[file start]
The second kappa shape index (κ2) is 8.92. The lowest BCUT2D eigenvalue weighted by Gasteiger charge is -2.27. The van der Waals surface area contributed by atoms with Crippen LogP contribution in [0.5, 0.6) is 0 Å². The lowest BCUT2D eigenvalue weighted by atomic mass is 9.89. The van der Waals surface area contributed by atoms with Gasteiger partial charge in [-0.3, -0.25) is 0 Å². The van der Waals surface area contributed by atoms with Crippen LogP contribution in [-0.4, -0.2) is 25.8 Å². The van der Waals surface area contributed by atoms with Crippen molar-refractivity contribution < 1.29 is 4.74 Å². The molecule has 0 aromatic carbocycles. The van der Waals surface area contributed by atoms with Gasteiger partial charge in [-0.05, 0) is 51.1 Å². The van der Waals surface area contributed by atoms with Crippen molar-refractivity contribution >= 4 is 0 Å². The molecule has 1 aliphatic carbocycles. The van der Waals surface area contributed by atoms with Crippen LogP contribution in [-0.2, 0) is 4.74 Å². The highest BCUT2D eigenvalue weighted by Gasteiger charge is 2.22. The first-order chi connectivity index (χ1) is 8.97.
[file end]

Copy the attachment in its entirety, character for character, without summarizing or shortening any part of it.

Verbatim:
The second kappa shape index (κ2) is 8.92. The lowest BCUT2D eigenvalue weighted by Gasteiger charge is -2.27. The van der Waals surface area contributed by atoms with Crippen LogP contribution in [0.5, 0.6) is 0 Å². The lowest BCUT2D eigenvalue weighted by atomic mass is 9.89. The van der Waals surface area contributed by atoms with Gasteiger partial charge in [-0.3, -0.25) is 0 Å². The van der Waals surface area contributed by atoms with Crippen LogP contribution in [-0.4, -0.2) is 25.8 Å². The van der Waals surface area contributed by atoms with Crippen molar-refractivity contribution < 1.29 is 4.74 Å². The molecule has 0 aromatic carbocycles. The van der Waals surface area contributed by atoms with Gasteiger partial charge in [-0.05, 0) is 51.1 Å². The van der Waals surface area contributed by atoms with Crippen molar-refractivity contribution >= 4 is 0 Å². The molecule has 1 aliphatic carbocycles. The van der Waals surface area contributed by atoms with Crippen LogP contribution in [-0.2, 0) is 4.74 Å². The highest BCUT2D eigenvalue weighted by Gasteiger charge is 2.22. The first-order chi connectivity index (χ1) is 8.97.